💡Tip: Check point transfer options to open up more frequent flyer rewards or other options. For example, the American Express Platinum Card is one of the few personal cards that offers Qantas Point transfers.
Gold and platinum charge cards are suited for big spenders and high-income earners who want premium perks. This can include travel credit, airport lounge access, complimentary hotel loyalty status and fine dining offers. These cards also usually have higher fees than more basic charge cards.
Business and corporate charge cards
The flexibility of no pre-set spending limit is a key benefit of a charge card for business expenses, although providers typically have safeguards to prevent high-risk spending. These cards also offer other features for managing business and corporate spending, such as:
- Additional cards for employees
- Customisable account controls
- Complimentary insurance
- Detailed and itemised statements
- Summaries for GST (goods and services tax) and FBT (fringe benefits tax)
- Integration with accounting software (e.g. MYOB, Microsoft Excel)
Want a card for your business? Compare a wider range of credit card and charge card offers you can apply for now.
What to think about before getting a charge card
Charge card annual fees typically range from around $40 to $1,750. Some business cards also have additional cardholder fees.
As these cards don't have interest rates, this is the main ongoing cost to consider. But remember to also look at international transaction fees, late payment fees and other potential charges that could add to the overall cost.
Rewards points, lounge access, travel credit and other perks offered by charge cards can help you justify the annual fee. But you should consider how often you'll use these features to make sure it works for you.
Most charge cards in Australia are American Express options. A few are also Diners Club.
Both these types of cards are not as widely accepted as Mastercard or Visa and can lead to higher card payment fees. So it's worth checking acceptance before you apply to decide if a charge card is suited to your spending patterns.
You need to pay the total amount spent on a charge card by the due date on each statement. So if you don't think you'll be able to repay the account every 31-51 days, you may want to look at getting a credit card instead.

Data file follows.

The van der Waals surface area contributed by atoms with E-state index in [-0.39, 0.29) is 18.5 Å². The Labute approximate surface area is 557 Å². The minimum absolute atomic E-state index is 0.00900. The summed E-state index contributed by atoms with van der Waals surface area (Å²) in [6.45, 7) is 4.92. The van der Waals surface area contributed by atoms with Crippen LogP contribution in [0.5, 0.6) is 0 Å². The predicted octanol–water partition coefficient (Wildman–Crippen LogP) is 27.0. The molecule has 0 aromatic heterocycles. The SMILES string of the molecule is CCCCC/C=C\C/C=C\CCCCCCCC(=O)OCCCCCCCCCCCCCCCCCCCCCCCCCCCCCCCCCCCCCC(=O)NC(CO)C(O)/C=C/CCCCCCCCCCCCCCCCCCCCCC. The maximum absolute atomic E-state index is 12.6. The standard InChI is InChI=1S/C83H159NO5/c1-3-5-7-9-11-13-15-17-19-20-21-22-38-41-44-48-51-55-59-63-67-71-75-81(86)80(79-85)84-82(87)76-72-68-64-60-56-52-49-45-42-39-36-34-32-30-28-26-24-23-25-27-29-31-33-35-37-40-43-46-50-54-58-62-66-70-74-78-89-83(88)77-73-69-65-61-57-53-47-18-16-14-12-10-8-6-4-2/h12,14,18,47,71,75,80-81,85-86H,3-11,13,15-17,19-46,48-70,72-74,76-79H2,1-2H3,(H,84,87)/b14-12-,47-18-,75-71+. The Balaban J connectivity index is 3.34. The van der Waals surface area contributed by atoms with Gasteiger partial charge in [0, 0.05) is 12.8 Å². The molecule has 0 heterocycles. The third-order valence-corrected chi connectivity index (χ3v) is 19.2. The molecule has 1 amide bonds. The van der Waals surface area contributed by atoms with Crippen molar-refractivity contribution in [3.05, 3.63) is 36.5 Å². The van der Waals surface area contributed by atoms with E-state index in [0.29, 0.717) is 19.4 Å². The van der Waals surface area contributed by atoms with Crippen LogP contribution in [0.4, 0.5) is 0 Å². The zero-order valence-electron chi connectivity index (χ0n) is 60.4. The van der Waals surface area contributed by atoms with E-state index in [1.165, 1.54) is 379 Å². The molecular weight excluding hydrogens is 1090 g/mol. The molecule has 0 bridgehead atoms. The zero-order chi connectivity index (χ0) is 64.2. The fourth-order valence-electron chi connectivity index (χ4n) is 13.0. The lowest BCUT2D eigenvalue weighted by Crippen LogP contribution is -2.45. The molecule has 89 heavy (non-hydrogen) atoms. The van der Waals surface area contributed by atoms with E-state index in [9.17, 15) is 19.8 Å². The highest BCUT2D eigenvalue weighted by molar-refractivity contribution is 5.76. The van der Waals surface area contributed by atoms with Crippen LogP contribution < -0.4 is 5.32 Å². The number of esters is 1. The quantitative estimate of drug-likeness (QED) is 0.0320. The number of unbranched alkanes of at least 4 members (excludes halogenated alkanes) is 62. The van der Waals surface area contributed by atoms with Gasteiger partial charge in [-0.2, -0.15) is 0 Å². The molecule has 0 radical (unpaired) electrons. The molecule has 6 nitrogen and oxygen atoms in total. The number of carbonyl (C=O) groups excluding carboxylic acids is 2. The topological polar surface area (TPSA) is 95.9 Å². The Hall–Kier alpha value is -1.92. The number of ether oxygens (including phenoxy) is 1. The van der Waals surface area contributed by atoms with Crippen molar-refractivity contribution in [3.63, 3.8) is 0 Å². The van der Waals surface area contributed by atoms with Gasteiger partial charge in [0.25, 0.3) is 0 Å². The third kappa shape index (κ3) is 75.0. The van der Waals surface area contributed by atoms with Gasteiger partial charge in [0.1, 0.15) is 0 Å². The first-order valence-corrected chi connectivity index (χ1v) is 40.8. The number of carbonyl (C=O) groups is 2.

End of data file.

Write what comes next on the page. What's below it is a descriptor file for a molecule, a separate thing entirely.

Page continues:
Charge cards typically have high income requirements and other eligibility criteria. As most of them are designed for business spending, you may also need to have an Australian Business Number (ABN) and business turnover details.
So make sure you check the criteria before you apply, or contact the provider to discuss your eligibility.
Frequently asked questions
What happens if you don't pay off a charge card?
High penalty fees may apply if you don't pay the full amount listed on your charge card's statement by the due date. The late payment details will also be added to your credit report, which could lower your credit score.
Depending on the charge card, there may also be other restrictions such as limiting how much you can spend. So if you don't think you'll be able to make a payment by the due date, contact the charge card company as soon as possible to discuss your options.
Can I get additional charge cards for my family or employees?
It depends on the card but you can usually get additional cards for employees with a business charge card. Some personal cards also offer additional cards for family members.
Keep in mind that any additional cardholders will need to meet the eligibility requirements. If it's a personal charge card, you will also be the only one legally responsible for managing the account. For business cards, you'll need to check the liability.
Do charge cards build credit?
Yes. Even though charge cards aren't technically "credit cards", applying for one will leave an inquiry on your credit report. Repayment history will also be reported to credit bureaus, so they can help you build your credit history.